There’s simply no way around this process. There’s no substitution for diving in and just doing it.

The bottom line is that if you want to be doing this, you probably won’t have the time to do that. You have to pick a thing and stick with it for a long time in order to get really good at it.

Obviously we all have obligations to meet and commitments to keep. However, you ultimately have to let go of many things in your life (including limiting beliefs) that pull you away or prevent you from becoming a wildlife photographer (or whatever it is that you want to be).

Surround yourself with people who are living the life you want to live. Immerse yourself in the world in which you want to inhabit. And, lastly, avoid getting good at shit jobs that nobody else wants to do. It’s a slippery slope chasing easy money or believing that this or that job will provide you the opportunity to do what you really want to do.

This is a trap and one of the many fallacies of life that you have to learn as quickly as possible. Because, after all, if you always take the path of least resistance by becoming the go-to person to perform those shit jobs that’ll become your role in life.

Male Pileated Woodpecker

Father Pileated Woodpecker on July 16, 2020. © Jared Manninen

The last point I’d like to make about the law of attraction is that you need to be aware that once you do attract the type of person or group of people in which you want to belong, you’ll ultimately end up forming an exclusive club. Those who do not fit the bill will be left behind and not included. At that point you may find yourself starting to consider putting up a gated fence around you and all of your friends. And you may come dangerously close to succumbing to group-think or embracing a mob mentality.

There is a balance to every equation. And, everything that seemingly benefits you ultimately will wind up extracting something from you.

So, don’t live the life of the cliché bumper sticker that reads “I’d rather be fishing” or “I’d rather be playing golf,” or whatever. I realize those bumper stickers are in jest, but I also believe that most people would rather be doing something other than what they’re actually doing in life.

Stop talking about it, and just do it.

Pileated Woodpeckers

Mother and daughter Pileated Woodpeckers on July 16, 2020. © Jared Manninen

What adventure have you been putting off, and when will you fully embrace it?

Post your thoughts in the comment section below.

The YouTube video I published last month is far longer than my others (to-date), but I’m pleased with the results. I had originally created a much shorter video about Pileated Woodpeckers during my Spring 2020 CA Naturalist Certificate course. However, not long after I created it I chanced upon the family of four Pileated Woodpeckers prominently featured in this video. Since I had so many more photos and better quality footage, I decided to completely overhaul that original project and give it the royal treatment. Anyway, I don’t blame you if you don’t watch the whole 16-17 minutes of this video. But I’d really appreciate it if you did 🙂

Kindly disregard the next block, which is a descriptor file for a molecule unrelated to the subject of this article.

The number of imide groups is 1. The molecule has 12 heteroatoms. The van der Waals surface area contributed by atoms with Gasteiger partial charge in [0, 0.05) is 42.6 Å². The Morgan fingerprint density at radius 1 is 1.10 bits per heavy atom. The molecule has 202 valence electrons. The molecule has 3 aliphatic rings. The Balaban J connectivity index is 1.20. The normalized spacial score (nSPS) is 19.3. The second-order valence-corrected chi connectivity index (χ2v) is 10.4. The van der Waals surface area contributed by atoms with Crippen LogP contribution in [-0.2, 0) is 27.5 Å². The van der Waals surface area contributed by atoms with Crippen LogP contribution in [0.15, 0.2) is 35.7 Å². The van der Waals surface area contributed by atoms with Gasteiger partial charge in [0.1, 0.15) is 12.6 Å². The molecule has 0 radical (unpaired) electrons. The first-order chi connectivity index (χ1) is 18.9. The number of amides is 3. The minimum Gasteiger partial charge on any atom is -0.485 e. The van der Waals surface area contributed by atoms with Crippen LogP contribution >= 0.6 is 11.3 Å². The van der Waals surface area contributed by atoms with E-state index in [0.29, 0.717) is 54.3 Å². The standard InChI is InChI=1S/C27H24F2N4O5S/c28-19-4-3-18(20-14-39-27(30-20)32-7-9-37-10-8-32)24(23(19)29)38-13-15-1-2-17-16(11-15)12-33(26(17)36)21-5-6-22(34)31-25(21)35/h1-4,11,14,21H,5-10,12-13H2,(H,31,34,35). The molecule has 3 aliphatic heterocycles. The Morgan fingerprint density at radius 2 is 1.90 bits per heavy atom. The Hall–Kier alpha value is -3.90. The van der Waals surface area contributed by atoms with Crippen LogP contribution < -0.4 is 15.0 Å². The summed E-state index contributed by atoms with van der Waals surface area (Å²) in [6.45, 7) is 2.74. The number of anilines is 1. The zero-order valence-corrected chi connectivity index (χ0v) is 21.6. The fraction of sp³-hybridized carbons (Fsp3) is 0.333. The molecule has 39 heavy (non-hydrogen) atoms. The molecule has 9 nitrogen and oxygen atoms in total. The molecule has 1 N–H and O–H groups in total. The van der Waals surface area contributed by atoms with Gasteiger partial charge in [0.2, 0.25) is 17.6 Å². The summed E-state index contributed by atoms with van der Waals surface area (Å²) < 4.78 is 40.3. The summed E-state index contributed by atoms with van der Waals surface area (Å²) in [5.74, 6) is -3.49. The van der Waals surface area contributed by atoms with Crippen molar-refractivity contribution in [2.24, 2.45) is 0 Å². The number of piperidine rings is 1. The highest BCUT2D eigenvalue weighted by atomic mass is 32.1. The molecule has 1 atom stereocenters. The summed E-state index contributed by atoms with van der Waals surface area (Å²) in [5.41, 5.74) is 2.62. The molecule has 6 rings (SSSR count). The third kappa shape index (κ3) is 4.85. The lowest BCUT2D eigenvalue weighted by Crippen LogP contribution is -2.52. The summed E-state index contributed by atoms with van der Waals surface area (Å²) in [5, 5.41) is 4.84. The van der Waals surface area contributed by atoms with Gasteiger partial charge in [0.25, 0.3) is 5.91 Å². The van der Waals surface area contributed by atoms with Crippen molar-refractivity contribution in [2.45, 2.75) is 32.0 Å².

Below is my official certificate for completing the California Naturalist Certificate course this past spring. Although we had to submit our work and conduct our discussions online (due to COVID 19), the class was super rewarding.

Participating in the naturalist course not only generated new project ideas for me to create but, more importantly, new approaches to building and presenting those projects. The reason I say this is because at the heart of naturalism is the principle that every system is connected. Instead of studying natural processes and organisms strictly in an isolated environment or situation, you can gain a greater understanding when looking at the subject matter in question as part of a larger picture. I believe, in many ways, I’ve embraced this way of interpretation throughout my life. But, for some reason, I think that approach has been missing from much of my recent work.

So, I look forward to creating some even more interesting and engaging projects from this day forward

California Naturalist Certificate and Pin

My official certificate of completion (and pin) from taking the CA Naturalist course during the Spring of 2020.

Here are three photographs I uploaded to my RedBubble account (prints and merchandise) that feature some of the cool birds that I’ve seen at Lake Tahoe: Great Blue Heron, Pileated Woodpecker, and an American Kestrel.

Click an image to view the design and its corresponding product availability.

Thanks for being a part of my life. Until next time…

-Jared Manninen

Tahoe Trail Guide is an online resource for hiking, backpacking, cross-country skiing, and snowshoeing in the Lake Tahoe region. In addition to trail data, I offer backcountry “how-to” articles and information about the local and natural history of Tahoe. Tahoe Swag is a collection of art and design products I create based on my love of the outdoors and appreciation for Lake Tahoe and the surrounding Sierra Nevada Mountains.

If you like any of the images I post in these newsletters, please contact me. I’d be more than happy to upload them to my RedBubble account so that you can order prints and other merchandise featuring the images.

Categories: Newsletters
Tags: #2020

Comments (2)

  • Patty Chin . August 21, 2020 . Reply

    August was well worth waiting for! Thanks for the pileated woodpecker presentation. I’ll keep my eyes peeled. And congrats on your Naturalist certificate!

    • (Author) Jared Manninen . August 21, 2020 . Reply

      Thanks so much for the kind words, Patty! And thanks for watching the Pileated video. I hope you’re able to see one, one of these days 🙂

      Hope you guys are doing well. Crazy times right now!